diffusion current

diffusion current

[də′fyü·zhən ‚kər·ənt]
(analytical chemistry)
In polarography with a dropping-mercury electrode, the flow that is controled by the rate of diffusion of the active solution species across the concentration gradient produced by the removal of ions or molecule at the electrode surface.
References in periodicals archive ?
Where ai and aA are the ratios of diffusion current at concentrations of interfering agent and analyte respectively.
7 nA diffusion current at -417 mV and another run an aliquot of digested sample results into 47.
In this method, the diffusion current is proportional to the concentration of the substance, and a change in the concentration to be determined is immediately reflected in the value of diffusion current [4-6].
The diffusion current is proportional to concentration of MTB with plateau potential at -1.
The principle of this method consists of measuring the limiting diffusion current at the cathode of an electrolysis cell during an electrochemical reaction, so as to determine the mass transfer rate.
The most common approaches related to the wall shear stress probes are focused on the research of transfer functions between wall shear stress and limiting diffusion current (Mitchell and Hanratty [38]; Deslouis et al.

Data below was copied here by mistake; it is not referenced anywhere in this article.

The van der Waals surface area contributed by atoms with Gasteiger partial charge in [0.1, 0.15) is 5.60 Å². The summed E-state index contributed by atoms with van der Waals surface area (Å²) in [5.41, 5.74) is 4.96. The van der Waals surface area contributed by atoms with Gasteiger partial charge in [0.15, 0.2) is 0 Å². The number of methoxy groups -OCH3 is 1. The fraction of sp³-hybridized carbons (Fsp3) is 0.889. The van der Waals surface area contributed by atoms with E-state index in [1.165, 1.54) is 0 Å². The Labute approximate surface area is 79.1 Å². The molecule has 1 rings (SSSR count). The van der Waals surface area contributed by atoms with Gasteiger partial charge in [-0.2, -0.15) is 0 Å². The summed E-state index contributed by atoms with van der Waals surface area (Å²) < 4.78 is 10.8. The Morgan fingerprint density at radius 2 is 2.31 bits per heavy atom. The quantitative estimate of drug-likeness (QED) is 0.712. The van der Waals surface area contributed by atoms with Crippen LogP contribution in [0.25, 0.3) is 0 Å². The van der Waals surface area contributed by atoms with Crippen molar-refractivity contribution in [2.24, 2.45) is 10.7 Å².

alpha]] means a partial density vector of diffusion current, e[rho]--space charge, i--total density of diffusion current.
Taken into consideration is the fact that the changes of the space charge in time are very slow ([delta]e[rho]/[delta]t [congruent to] 0 ) and the sum of the densities of the diffusion currents corresponds to the density of the external current I ([e.
The temperature coefficient values of diffusion current as shown in Table 1 and 2 are found to be between 1.
These criteria are based on the polarographic diffusion current [i.
In all the cases decrease in diffusion current occurred with increasing ligand concentration.
This removes the need to evaluate ionic currents and diffusion currents at millions of sites, and allows the use of a much lower spatial resolution (in the order of 1 mm).

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